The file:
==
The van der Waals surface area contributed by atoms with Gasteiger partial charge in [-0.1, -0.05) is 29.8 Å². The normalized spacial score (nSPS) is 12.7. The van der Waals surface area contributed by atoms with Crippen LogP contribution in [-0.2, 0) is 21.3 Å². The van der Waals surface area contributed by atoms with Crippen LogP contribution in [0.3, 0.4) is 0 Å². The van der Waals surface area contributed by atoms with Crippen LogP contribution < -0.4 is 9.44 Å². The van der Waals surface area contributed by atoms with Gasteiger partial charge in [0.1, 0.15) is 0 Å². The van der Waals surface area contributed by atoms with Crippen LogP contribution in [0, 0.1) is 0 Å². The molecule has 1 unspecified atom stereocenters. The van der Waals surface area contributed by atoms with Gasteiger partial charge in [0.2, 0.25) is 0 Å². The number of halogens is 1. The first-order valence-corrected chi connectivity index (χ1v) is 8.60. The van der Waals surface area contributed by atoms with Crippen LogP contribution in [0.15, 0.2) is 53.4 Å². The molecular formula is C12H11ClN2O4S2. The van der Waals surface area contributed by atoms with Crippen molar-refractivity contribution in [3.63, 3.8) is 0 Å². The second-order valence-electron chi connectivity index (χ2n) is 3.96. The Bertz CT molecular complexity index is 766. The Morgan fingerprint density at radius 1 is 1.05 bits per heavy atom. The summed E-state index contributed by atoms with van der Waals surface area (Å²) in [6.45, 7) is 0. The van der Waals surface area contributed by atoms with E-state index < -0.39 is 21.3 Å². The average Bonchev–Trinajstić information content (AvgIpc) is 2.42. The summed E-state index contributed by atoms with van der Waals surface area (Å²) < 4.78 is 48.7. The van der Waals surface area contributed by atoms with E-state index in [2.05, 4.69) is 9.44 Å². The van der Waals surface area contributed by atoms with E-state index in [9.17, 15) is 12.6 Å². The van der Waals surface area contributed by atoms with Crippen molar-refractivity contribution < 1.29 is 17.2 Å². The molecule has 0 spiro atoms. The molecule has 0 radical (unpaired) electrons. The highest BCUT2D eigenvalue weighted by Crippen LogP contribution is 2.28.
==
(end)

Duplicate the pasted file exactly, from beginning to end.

The van der Waals surface area contributed by atoms with Gasteiger partial charge in [-0.1, -0.05) is 29.8 Å². The normalized spacial score (nSPS) is 12.7. The van der Waals surface area contributed by atoms with Crippen LogP contribution in [-0.2, 0) is 21.3 Å². The van der Waals surface area contributed by atoms with Crippen LogP contribution in [0.3, 0.4) is 0 Å². The van der Waals surface area contributed by atoms with Crippen LogP contribution < -0.4 is 9.44 Å². The van der Waals surface area contributed by atoms with Gasteiger partial charge in [0.1, 0.15) is 0 Å². The van der Waals surface area contributed by atoms with Crippen LogP contribution in [0, 0.1) is 0 Å². The molecule has 1 unspecified atom stereocenters. The van der Waals surface area contributed by atoms with Gasteiger partial charge in [0.2, 0.25) is 0 Å². The number of halogens is 1. The first-order valence-corrected chi connectivity index (χ1v) is 8.60. The van der Waals surface area contributed by atoms with Crippen LogP contribution in [0.15, 0.2) is 53.4 Å². The molecular formula is C12H11ClN2O4S2. The van der Waals surface area contributed by atoms with Crippen molar-refractivity contribution in [3.63, 3.8) is 0 Å². The second-order valence-electron chi connectivity index (χ2n) is 3.96. The Bertz CT molecular complexity index is 766. The Morgan fingerprint density at radius 1 is 1.05 bits per heavy atom. The summed E-state index contributed by atoms with van der Waals surface area (Å²) in [6.45, 7) is 0. The van der Waals surface area contributed by atoms with E-state index < -0.39 is 21.3 Å². The average Bonchev–Trinajstić information content (AvgIpc) is 2.42. The summed E-state index contributed by atoms with van der Waals surface area (Å²) < 4.78 is 48.7. The van der Waals surface area contributed by atoms with E-state index in [2.05, 4.69) is 9.44 Å². The van der Waals surface area contributed by atoms with E-state index in [9.17, 15) is 12.6 Å². The van der Waals surface area contributed by atoms with Crippen molar-refractivity contribution < 1.29 is 17.2 Å². The molecule has 0 spiro atoms. The molecule has 0 radical (unpaired) electrons. The highest BCUT2D eigenvalue weighted by Crippen LogP contribution is 2.28.